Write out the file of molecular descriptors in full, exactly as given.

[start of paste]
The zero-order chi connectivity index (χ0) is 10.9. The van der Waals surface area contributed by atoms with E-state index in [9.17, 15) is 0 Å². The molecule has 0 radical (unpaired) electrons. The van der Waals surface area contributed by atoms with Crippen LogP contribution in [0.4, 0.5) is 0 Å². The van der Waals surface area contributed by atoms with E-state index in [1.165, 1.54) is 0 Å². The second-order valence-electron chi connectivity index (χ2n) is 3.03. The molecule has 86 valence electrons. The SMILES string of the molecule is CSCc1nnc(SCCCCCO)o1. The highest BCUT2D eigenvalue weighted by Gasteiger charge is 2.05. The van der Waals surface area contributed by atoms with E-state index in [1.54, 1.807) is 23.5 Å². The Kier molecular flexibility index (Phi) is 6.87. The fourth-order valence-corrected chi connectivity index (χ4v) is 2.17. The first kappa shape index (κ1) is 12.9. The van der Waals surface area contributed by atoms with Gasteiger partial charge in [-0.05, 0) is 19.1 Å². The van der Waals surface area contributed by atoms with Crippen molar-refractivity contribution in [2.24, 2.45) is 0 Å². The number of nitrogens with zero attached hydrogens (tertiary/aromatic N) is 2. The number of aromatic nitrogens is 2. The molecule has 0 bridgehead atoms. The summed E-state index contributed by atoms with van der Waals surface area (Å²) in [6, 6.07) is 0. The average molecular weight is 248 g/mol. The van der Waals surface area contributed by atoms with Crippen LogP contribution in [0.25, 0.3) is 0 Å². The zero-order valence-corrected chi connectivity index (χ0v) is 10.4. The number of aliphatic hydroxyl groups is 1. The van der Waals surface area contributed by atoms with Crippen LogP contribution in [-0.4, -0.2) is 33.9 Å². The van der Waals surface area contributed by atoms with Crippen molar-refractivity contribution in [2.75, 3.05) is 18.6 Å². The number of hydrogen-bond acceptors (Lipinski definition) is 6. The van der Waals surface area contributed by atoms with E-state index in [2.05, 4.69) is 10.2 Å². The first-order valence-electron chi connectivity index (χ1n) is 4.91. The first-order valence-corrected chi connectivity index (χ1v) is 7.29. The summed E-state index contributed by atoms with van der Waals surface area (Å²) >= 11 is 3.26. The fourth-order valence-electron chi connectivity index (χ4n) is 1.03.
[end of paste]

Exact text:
The zero-order chi connectivity index (χ0) is 10.9. The van der Waals surface area contributed by atoms with E-state index in [9.17, 15) is 0 Å². The molecule has 0 radical (unpaired) electrons. The van der Waals surface area contributed by atoms with Crippen LogP contribution in [0.4, 0.5) is 0 Å². The van der Waals surface area contributed by atoms with E-state index in [1.165, 1.54) is 0 Å². The second-order valence-electron chi connectivity index (χ2n) is 3.03. The molecule has 86 valence electrons. The SMILES string of the molecule is CSCc1nnc(SCCCCCO)o1. The highest BCUT2D eigenvalue weighted by Gasteiger charge is 2.05. The van der Waals surface area contributed by atoms with E-state index in [1.54, 1.807) is 23.5 Å². The Kier molecular flexibility index (Phi) is 6.87. The fourth-order valence-corrected chi connectivity index (χ4v) is 2.17. The first kappa shape index (κ1) is 12.9. The van der Waals surface area contributed by atoms with Gasteiger partial charge in [-0.05, 0) is 19.1 Å². The van der Waals surface area contributed by atoms with Crippen molar-refractivity contribution in [2.24, 2.45) is 0 Å². The number of nitrogens with zero attached hydrogens (tertiary/aromatic N) is 2. The number of aromatic nitrogens is 2. The molecule has 0 bridgehead atoms. The summed E-state index contributed by atoms with van der Waals surface area (Å²) in [6, 6.07) is 0. The average molecular weight is 248 g/mol. The van der Waals surface area contributed by atoms with Crippen LogP contribution in [0.25, 0.3) is 0 Å². The zero-order valence-corrected chi connectivity index (χ0v) is 10.4. The number of aliphatic hydroxyl groups is 1. The van der Waals surface area contributed by atoms with Crippen LogP contribution in [-0.4, -0.2) is 33.9 Å². The van der Waals surface area contributed by atoms with Crippen molar-refractivity contribution in [2.75, 3.05) is 18.6 Å². The number of hydrogen-bond acceptors (Lipinski definition) is 6. The van der Waals surface area contributed by atoms with E-state index in [2.05, 4.69) is 10.2 Å². The first-order valence-electron chi connectivity index (χ1n) is 4.91. The first-order valence-corrected chi connectivity index (χ1v) is 7.29. The summed E-state index contributed by atoms with van der Waals surface area (Å²) >= 11 is 3.26. The fourth-order valence-electron chi connectivity index (χ4n) is 1.03.